Introducing a new way to navigate by topics. Access the latest news, data, publications and more around topics of interest.
Our population statistics cover age, sex, race, Hispanic origin, migration, ancestry, language use, veterans, as well as population estimates and projections.
This section provides information on a range of educational topics, from educational attainment and school enrollment to school districts, costs and financing.
We measure the state of the nations workforce, including employment and unemployment levels, weeks and hours worked, occupations, and commuting.
Our statistics highlight trends in household and family composition, describe characteristics of the residents of housing units, and show how they are related.
Health statistics on insurance coverage, disability, fertility and other health issues are increasingly important in measuring the nation's overall well-being.
We measure the housing and construction industry, track homeownership rates, and produce statistics on the physical and financial characteristics of our homes.
The U.S. Census Bureau is the official source for U.S. export and import statistics and regulations governing the reporting of exports from the U.S.
The U.S. Census Bureau provides data for the Federal, state and local governments as well as voting, redistricting, apportionment and congressional affairs.
Search an alphabetical index of keywords and phrases to access Census Bureau statistics, publications, products, services, data, and data tools.
Geography provides the framework for Census Bureau survey design, sample selection, data collection, tabulation, and dissemination.
Geography is central to the work of the Bureau, providing the framework for survey design, sample selection, data collection, tabulation, and dissemination.
Find resources on how to use geographic data and products with statistical data, educational blog postings, and presentations.
The Geographic Support System Initiative will integrate improved address coverage, spatial feature updates, and enhanced quality assessment and measurement.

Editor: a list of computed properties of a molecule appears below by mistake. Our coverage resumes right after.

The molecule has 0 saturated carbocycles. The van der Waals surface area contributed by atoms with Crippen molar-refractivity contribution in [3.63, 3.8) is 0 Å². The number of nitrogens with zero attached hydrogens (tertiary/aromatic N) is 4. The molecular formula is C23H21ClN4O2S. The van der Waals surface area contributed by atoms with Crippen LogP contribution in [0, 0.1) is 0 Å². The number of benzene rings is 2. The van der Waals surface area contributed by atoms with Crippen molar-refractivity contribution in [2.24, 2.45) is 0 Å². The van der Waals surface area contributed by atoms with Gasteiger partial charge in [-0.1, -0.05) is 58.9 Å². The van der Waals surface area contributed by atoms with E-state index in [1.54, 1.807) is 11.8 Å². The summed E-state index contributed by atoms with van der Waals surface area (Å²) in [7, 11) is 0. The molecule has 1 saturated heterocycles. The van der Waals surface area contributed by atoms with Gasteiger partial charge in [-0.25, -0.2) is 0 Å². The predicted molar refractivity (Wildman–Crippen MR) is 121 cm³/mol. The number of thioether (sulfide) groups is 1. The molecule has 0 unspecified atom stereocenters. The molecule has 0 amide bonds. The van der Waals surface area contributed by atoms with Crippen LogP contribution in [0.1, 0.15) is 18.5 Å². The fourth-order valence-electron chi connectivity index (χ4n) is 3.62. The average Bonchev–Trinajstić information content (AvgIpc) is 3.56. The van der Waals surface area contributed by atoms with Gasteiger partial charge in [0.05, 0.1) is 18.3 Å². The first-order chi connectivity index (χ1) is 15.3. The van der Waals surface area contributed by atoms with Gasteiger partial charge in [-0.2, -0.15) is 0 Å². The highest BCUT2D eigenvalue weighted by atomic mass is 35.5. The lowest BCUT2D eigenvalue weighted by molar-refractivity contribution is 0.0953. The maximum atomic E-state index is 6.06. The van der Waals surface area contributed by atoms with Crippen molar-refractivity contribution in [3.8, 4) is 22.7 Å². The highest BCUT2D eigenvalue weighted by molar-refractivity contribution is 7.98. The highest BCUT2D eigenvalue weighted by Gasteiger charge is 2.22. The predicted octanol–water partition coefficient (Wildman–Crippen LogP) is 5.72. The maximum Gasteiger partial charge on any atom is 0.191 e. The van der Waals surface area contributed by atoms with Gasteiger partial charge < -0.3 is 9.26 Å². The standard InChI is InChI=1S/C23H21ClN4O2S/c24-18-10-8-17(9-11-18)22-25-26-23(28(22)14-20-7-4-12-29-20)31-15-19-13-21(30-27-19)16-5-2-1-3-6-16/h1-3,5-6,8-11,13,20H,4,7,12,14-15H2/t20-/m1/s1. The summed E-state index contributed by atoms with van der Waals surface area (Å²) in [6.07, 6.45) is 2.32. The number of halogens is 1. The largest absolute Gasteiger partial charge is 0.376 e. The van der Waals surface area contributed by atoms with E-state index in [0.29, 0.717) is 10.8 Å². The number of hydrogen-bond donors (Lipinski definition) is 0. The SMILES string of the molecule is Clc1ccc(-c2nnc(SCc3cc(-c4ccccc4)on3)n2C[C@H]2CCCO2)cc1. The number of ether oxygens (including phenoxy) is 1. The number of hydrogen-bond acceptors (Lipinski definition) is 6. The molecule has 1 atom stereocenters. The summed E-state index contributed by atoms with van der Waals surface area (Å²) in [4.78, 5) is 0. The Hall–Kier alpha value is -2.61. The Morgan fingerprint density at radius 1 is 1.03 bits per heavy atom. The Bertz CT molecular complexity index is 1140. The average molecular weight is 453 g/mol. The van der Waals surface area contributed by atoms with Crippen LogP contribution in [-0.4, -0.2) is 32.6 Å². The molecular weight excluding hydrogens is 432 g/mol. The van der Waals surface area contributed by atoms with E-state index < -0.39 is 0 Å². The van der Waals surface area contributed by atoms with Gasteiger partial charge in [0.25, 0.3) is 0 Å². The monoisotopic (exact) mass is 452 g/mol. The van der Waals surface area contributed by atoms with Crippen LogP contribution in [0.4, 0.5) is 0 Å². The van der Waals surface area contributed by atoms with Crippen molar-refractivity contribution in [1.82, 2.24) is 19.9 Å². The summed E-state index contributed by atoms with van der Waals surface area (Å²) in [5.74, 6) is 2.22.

Work with interactive mapping tools from across the Census Bureau.
Find geographic data and products such as Shapefiles, KMLs, TIGERweb, boundary files, geographic relationship files, and reference and thematic maps.
Metropolitan and micropolitan areas are geographic entities used by Federal statistical agencies in collecting, tabulating, and publishing Federal statistics.
Find information about specific partnership programs and learn more about our partnerships with other organizations.
Definitions of geographic terms, why geographic areas are defined, and how the Census Bureau defines geographic areas.
We conduct research on geographic topics such as how to define geographic areas and how geography changes over time.
Visit our library of Census Bureau multimedia files. Collection formats include audio, video, mobile apps, images, and publications.
Collection of audio features and sound bites.
The Census Bureau packages data and information into easy-to-understand visuals.
Browse Census Bureau images.
Read briefs and reports from Census Bureau experts.
Watch Census Bureau vignettes, testimonials, and video files.
Read research analyses from Census Bureau experts.
Access data through products and tools including data visualizations, mobile apps, interactive web apps and other software.
Developer portal to access services and documentation for the Census Bureau's APIs.
Explore Census Bureau data on your mobile device with interactive tools.
Find a multitude of DVDs, CDs and publications in print by topic.
These external sites provide more data.
Download extraction tools to help you get the in-depth data you need.
Learn more about our data from this collection of e-tutorials, presentations, webinars and other training materials. Sign up for training sessions.
Explore Census data with interactive visualizations covering a broad range of topics.
Learn how we serve the public as the most reliable source of data about the nation's people and economy.
How we provide the best mix of timeliness, relevancy, quality, and cost for the data we collect.
Our researchers explore innovative ways to conduct surveys, increase respondent participation, reduce costs, and improve accuracy.